Electricity theft resulted in a loss of $12 billion to the Iraqi government's revenue last year, as the country braces itself for a severe summer after planned power projects face delays following the impact of the coronavirus pandemic on the economy.
"The challenges that we’re referring [to]... we need to sort out the tariff reform. At the moment we have four million registered units, [of which] 50 per cent of them thrive on power piracy... and all of these are leading to a loss of $12bn to the government based on last year’s oil prices," Iraqi electricity minister Luay Al Khateeb told a virtual panel organised by the American University of Iraq, Sulaimani.
Rebuilding Iraq's power infrastructure, damaged by decades of war, is high on the government’s list of priorities. A crippled utility network has been a key factor behind protests across Iraqi provinces during summer months, when temperatures can easily reach 50°C, occasionally requiring government-mandated holidays to cope with the extreme weather.
The electricity ministry planned to raise overall power capacity in Iraq to 22GW by the summer of 2020, the Mr Al Khateeb told The National in an earlier interview. The country's power generation capacity had reached 19.2GW, he told the panel.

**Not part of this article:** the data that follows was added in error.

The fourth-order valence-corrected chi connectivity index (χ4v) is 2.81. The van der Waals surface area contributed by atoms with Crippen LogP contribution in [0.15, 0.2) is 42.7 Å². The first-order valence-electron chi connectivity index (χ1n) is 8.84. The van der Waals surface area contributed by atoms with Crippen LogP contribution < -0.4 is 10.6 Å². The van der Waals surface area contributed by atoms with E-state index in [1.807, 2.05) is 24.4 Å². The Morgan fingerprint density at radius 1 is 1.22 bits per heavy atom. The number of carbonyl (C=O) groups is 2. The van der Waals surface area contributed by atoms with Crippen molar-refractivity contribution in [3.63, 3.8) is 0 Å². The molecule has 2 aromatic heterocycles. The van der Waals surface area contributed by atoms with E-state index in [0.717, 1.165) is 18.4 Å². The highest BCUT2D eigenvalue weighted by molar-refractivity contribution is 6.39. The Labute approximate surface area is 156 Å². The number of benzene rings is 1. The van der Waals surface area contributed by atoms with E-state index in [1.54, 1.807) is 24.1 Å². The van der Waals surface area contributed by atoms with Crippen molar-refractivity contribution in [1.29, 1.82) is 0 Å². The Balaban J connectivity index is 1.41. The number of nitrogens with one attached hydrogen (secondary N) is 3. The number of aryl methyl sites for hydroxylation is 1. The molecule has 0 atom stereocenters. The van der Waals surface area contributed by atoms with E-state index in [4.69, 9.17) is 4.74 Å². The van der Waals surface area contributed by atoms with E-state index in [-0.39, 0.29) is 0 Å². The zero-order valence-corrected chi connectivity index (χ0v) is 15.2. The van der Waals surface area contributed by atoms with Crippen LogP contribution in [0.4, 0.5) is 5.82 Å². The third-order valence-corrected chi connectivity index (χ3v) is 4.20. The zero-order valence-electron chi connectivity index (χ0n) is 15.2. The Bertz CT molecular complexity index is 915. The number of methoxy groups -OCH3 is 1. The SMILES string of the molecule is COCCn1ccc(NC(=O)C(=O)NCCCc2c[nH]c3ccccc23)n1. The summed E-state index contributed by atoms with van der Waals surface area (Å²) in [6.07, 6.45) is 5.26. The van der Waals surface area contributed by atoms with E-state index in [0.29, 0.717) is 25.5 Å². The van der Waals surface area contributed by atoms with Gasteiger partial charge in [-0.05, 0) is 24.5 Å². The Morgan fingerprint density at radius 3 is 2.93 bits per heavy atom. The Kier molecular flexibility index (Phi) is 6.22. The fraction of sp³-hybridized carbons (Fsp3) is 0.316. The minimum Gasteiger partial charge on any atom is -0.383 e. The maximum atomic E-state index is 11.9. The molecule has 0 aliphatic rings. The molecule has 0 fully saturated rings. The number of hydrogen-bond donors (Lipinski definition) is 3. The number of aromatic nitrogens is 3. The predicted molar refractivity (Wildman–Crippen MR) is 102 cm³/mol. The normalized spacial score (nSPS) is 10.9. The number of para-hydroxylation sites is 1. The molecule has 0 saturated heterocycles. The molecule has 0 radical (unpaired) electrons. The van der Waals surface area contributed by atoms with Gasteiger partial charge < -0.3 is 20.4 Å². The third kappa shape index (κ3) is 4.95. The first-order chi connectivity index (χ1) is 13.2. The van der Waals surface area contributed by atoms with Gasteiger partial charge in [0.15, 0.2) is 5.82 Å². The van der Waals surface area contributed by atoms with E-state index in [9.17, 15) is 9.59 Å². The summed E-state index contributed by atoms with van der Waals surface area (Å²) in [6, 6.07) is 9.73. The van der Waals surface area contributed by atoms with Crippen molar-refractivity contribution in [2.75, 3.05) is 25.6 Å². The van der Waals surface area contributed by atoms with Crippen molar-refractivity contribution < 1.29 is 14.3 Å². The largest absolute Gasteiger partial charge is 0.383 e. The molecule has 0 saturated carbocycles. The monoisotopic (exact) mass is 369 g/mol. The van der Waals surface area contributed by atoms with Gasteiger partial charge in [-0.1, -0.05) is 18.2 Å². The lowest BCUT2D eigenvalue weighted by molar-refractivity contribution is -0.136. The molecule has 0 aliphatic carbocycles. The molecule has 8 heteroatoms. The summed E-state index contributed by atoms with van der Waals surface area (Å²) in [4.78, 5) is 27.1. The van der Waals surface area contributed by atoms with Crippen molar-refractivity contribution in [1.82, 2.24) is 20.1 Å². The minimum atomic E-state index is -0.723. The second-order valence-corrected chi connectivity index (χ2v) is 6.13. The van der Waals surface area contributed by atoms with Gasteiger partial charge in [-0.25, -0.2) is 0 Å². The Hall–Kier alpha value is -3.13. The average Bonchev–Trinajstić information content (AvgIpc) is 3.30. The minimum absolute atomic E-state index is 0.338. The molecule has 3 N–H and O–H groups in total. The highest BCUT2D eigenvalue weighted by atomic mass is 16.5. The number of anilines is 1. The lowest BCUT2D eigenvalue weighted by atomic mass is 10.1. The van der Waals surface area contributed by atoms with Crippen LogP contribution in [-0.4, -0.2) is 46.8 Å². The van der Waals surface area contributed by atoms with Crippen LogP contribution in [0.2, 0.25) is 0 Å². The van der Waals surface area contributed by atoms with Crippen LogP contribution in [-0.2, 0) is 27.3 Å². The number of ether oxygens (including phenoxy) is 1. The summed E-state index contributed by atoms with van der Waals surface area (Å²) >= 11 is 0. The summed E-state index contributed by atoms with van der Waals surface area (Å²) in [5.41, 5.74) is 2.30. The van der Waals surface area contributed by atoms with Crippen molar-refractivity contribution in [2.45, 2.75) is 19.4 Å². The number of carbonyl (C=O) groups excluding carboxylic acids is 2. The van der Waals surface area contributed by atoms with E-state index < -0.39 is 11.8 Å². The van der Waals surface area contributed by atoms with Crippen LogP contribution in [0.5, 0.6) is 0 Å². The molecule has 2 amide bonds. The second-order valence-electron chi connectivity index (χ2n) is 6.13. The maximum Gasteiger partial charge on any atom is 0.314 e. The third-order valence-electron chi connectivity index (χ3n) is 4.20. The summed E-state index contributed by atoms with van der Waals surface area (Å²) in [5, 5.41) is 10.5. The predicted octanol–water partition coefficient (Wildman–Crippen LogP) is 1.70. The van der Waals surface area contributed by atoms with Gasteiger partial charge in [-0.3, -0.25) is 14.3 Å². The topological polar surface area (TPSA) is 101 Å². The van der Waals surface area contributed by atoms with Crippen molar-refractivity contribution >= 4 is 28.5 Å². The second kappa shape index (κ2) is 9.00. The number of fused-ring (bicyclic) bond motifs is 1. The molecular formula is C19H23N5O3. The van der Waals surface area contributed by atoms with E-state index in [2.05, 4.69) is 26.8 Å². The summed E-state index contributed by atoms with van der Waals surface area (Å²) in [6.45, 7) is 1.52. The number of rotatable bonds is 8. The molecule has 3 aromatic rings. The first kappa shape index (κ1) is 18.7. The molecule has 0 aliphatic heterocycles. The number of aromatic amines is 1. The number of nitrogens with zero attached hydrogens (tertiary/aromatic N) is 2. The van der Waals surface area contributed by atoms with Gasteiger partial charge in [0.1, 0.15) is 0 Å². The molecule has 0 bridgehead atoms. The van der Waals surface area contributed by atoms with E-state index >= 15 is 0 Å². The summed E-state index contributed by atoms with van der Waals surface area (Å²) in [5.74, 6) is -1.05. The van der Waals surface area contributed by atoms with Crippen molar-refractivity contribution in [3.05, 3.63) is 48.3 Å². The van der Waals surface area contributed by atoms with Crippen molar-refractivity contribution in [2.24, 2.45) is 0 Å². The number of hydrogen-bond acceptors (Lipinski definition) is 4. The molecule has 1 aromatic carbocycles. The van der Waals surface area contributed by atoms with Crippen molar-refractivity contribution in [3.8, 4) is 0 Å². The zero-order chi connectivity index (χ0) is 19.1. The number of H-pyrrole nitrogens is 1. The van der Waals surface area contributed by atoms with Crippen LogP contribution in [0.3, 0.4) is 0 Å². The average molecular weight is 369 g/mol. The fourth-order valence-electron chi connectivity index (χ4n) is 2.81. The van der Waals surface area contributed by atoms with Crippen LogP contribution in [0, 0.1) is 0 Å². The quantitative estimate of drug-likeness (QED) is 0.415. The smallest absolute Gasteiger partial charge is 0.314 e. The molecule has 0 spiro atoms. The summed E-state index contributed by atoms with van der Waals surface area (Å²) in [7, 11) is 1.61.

"With this capacity, if we implement tariff reforms and completely remove subsidies, this generation is enough to provide us electricity 24/7 but without tariff reforms, it is completely difficult," he added.
Iraq, Opec's second-largest producer is taking a big hit to its oil revenues, which comprise nearly 90 per cent of government income. Oil prices have fallen nearly 80 per cent since the beginning of the year, widening the fiscal deficit for many of the Middle East's oil exporters.
Iraq's electricity rehabilitation programme, which relies on multinational companies to rebuild damaged utilities, develop new schemes as well as tackle persistent gas flaring has dragged following geopolitical tensions earlier this year between the US and Iran, in which Baghdad was caught in the crossfire. A lack of government to sanction new deals has also complicated the situation in a country, which continues to rely on Iranian gas and electricity imports to meet its power needs.
The US extended a waiver granting continued imports of Iranian electricity last week, following an earlier extension by 30 days.
The waiver would allow for a "credible government" to be formed in Iraq, a US state department official told Reuters news agency. The latest waiver expires on May 26 and is shorter than the earlier grants of 90 or 120-day extensions.
Iraq, which is also looking to import electricity from neighbouring Jordan as well as from the regional grid, GCC Interconnection Authority, is likely to continue its reliance on Iranian gas for the foreseeable future.
"With Jordan, we negotiated a deal and it will only materialise in 24 months. The rate is very much on par with the Iranian electricity imports," said Mr Al Khateeb.
"The GCCIA deal is 15 per cent less than the Iranian price and it takes one year to be implemented. The Iranian rates are very competitive. It’s a free market," he added.